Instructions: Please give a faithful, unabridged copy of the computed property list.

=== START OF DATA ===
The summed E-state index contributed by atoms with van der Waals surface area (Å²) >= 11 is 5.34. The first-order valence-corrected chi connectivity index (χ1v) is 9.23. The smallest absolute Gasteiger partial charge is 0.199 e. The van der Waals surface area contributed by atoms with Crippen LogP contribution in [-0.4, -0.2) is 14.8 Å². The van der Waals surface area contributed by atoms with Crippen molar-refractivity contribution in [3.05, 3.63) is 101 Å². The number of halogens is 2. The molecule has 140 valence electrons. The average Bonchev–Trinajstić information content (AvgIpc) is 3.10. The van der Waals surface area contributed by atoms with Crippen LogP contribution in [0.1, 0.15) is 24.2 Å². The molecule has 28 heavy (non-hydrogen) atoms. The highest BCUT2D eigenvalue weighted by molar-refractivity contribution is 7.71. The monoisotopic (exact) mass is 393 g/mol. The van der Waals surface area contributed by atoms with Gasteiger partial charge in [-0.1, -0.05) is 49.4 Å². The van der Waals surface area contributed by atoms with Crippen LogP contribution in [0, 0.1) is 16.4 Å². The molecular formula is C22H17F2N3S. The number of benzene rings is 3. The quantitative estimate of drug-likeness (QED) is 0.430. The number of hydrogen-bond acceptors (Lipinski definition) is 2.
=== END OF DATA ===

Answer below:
The summed E-state index contributed by atoms with van der Waals surface area (Å²) >= 11 is 5.34. The first-order valence-corrected chi connectivity index (χ1v) is 9.23. The smallest absolute Gasteiger partial charge is 0.199 e. The van der Waals surface area contributed by atoms with Crippen LogP contribution in [-0.4, -0.2) is 14.8 Å². The van der Waals surface area contributed by atoms with Crippen molar-refractivity contribution in [3.05, 3.63) is 101 Å². The number of halogens is 2. The molecule has 140 valence electrons. The average Bonchev–Trinajstić information content (AvgIpc) is 3.10. The van der Waals surface area contributed by atoms with Crippen LogP contribution in [0.1, 0.15) is 24.2 Å². The molecule has 28 heavy (non-hydrogen) atoms. The highest BCUT2D eigenvalue weighted by molar-refractivity contribution is 7.71. The monoisotopic (exact) mass is 393 g/mol. The van der Waals surface area contributed by atoms with Gasteiger partial charge in [-0.1, -0.05) is 49.4 Å². The van der Waals surface area contributed by atoms with Crippen LogP contribution in [0, 0.1) is 16.4 Å². The molecular formula is C22H17F2N3S. The number of benzene rings is 3. The quantitative estimate of drug-likeness (QED) is 0.430. The number of hydrogen-bond acceptors (Lipinski definition) is 2.